Nonetheless, the merger does not come without its challenges which consist of dealing with underachieving factories, trailing brands and potential cultural clashes. Furthermore, their direct competitor General Motors is piling investment towards the electric vehicle space meaning Stellantis will have to swiftly match this to compete in this market space.

Whilst ‘megamergers’ like this are rare and becoming increasingly unpopular from a financial standpoint, the strategic rationale behind it is not. There are clear shifts in consumer inclinations motivated by the pandemic and investment in Electric and autonomous vehicles are set to become more critical than before and M&A deal volume in the automotive industry has been driven by this as companies look for capital/opportunity for to appropriately expand and innovate operations to meet new market demands.

IV. Nikola - VectoIQ Acquisition Corp.

On June 3, 2020, Nikola, an Arizona-based maker of hydrogen-powered semi-trucks, announced that it has completed its SPAC (Special Purpose Acquisition Company) merger with VectoIQ Acquisition Corporation. The SPAC deal, which provides the target with more than $700MM through the business combination and private investment in public equity, puts the pro forma enterprise value of the merger at $3.3BN. Shares of the VectoIQ, which are now trading under the ticker of NKLA, jumped by 11% in Nasdaq trading on the day of the news. The long-term financial health of the company, however, greatly depends on whether Nikola will be able to deliver on its ambitious plans: the company predicts that it will start the delivery of short-range trucks and longer-range semi-trucks running on hydrogen by late 2021.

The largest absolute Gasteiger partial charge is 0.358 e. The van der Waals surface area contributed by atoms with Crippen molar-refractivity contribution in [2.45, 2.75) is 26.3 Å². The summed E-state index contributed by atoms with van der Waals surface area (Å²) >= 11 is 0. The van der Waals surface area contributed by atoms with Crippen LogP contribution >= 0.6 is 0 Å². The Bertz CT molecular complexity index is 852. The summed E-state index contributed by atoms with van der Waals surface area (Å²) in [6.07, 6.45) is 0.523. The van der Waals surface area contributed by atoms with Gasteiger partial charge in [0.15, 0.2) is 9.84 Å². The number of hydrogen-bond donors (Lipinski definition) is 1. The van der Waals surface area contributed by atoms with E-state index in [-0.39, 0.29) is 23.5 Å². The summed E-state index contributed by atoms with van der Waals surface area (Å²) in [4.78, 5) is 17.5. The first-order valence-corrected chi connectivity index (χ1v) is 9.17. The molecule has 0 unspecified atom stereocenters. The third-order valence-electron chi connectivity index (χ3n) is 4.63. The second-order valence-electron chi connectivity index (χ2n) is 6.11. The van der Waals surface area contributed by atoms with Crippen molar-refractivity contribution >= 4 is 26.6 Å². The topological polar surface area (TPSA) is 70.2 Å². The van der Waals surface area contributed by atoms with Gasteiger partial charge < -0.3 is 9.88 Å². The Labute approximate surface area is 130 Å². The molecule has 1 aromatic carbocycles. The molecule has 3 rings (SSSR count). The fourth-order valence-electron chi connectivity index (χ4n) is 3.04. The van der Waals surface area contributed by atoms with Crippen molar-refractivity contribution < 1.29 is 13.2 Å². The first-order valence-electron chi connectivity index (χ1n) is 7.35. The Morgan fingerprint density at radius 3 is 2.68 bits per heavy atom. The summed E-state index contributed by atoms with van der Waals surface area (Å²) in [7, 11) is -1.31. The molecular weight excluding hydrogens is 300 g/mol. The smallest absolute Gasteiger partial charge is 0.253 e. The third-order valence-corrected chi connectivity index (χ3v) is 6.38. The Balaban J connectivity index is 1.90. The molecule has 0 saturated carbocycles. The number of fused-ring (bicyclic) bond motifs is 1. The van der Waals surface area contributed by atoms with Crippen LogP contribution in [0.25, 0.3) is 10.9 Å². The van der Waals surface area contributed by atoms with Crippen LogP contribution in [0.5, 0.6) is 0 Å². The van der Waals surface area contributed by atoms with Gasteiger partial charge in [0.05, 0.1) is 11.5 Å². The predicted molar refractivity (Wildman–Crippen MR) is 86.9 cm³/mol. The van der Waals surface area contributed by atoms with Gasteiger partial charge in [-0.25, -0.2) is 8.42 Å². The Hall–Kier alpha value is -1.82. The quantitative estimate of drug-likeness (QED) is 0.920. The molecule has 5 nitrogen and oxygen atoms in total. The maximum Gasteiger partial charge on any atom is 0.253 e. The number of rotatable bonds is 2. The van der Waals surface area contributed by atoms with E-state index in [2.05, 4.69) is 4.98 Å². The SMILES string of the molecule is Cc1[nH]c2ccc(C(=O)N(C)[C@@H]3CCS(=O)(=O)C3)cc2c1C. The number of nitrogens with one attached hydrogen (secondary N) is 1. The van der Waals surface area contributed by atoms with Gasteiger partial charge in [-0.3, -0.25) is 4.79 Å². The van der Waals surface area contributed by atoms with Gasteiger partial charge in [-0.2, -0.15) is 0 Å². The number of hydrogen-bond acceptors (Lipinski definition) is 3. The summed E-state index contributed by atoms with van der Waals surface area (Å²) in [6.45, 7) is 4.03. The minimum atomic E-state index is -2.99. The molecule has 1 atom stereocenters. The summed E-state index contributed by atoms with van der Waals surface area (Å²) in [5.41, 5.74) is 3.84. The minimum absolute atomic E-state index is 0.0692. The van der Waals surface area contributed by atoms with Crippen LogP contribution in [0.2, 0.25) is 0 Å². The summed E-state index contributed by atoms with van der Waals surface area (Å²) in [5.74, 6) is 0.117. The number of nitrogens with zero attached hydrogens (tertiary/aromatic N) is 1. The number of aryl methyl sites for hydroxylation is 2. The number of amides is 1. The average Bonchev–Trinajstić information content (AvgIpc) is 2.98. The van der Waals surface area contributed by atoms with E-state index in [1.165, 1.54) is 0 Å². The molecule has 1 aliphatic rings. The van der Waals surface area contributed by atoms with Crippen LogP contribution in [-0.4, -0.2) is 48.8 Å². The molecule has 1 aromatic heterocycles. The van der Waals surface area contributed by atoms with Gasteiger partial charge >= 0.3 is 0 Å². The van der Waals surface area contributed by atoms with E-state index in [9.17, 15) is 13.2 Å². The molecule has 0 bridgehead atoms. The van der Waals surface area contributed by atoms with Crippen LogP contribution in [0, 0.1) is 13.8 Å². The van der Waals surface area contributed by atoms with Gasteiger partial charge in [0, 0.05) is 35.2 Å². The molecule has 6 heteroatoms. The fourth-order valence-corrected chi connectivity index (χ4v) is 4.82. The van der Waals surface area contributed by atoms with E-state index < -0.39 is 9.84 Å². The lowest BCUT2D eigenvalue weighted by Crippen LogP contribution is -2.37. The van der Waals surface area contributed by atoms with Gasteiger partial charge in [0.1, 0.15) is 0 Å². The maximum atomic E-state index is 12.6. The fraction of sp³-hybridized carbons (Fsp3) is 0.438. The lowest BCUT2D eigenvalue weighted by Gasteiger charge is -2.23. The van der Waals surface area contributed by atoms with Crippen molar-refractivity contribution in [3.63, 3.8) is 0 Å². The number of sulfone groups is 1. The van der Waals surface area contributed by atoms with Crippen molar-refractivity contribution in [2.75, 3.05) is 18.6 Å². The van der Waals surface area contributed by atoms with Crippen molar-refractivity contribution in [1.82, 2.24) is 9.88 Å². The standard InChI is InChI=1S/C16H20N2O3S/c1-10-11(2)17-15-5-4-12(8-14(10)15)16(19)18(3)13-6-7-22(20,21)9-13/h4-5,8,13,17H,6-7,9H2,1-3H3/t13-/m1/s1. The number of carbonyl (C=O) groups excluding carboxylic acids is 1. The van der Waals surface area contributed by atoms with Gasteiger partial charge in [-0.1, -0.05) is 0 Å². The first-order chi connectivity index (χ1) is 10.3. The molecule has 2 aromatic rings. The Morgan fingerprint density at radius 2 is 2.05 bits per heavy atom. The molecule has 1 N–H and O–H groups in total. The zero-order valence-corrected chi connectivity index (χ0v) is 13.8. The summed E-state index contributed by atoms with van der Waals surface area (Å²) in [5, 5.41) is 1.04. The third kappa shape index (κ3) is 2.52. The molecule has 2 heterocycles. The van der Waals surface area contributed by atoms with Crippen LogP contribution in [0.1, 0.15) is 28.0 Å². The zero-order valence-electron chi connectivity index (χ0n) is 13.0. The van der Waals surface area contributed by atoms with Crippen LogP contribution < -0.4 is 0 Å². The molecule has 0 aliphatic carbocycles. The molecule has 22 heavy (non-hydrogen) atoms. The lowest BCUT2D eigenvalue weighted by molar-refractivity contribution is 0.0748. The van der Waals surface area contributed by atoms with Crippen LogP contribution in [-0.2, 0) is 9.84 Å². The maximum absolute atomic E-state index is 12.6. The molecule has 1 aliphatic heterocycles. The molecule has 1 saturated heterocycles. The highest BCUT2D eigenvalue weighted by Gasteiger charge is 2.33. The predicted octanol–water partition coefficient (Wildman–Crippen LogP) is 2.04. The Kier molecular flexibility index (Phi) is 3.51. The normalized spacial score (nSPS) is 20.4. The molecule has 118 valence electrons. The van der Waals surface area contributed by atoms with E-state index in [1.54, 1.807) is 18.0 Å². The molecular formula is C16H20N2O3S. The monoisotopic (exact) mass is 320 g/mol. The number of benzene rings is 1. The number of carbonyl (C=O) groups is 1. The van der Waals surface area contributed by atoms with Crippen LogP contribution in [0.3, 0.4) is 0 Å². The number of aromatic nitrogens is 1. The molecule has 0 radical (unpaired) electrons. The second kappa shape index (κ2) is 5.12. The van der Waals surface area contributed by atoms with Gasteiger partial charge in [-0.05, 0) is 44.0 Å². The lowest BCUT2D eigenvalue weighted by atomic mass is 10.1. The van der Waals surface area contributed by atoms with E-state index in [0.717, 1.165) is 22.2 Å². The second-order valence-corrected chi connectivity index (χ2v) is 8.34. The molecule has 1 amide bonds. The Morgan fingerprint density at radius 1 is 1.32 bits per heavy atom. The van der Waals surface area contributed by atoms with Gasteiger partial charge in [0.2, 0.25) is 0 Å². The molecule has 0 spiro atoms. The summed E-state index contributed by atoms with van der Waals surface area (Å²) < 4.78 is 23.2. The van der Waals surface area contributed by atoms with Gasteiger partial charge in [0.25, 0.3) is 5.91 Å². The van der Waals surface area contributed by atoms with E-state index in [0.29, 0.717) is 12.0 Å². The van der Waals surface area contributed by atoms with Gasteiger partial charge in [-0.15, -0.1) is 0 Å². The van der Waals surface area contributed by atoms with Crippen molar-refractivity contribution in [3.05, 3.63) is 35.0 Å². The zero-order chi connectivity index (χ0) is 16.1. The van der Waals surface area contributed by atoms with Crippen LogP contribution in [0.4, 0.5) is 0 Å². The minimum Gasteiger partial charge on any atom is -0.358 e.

According to sources, Nikola will generate much-needed funds in a much shorter timeframe and more cheaply through the SPAC merger than through a traditional IPO route. Extra cash from the deal will be used to fuel the expansion of the company’s production capacity and product portfolio and deliver on pre-order reservations for nearly 14,000 electric semi-trucks, representing $10BN of potential future revenue.

V. Carwow - Wizzle

On June 15, 2021, carwow, a UK-based platform for buying new and used cars, announced the acquisition of Wizzle. Although financial terms were not disclosed, investors seem to have a good sense of the rationale behind the deal. Carwow expects to integrate Wizzle’s expertise in used car selling service to create a one-stop-shop for users looking to find their new car and sell their old car. According to the target’s claims, the company boasts a network of more than 2,000 dealers using its platform and over 1,500 cars being sold and bought on a monthly basis. Leveraging potential synergies arising from the shared vision and combination of state-of-the-art technologies, carwow will aim at not only making it easier for customers to purchase vehicles but also offer services that “give dealers an advantage in the digital world.”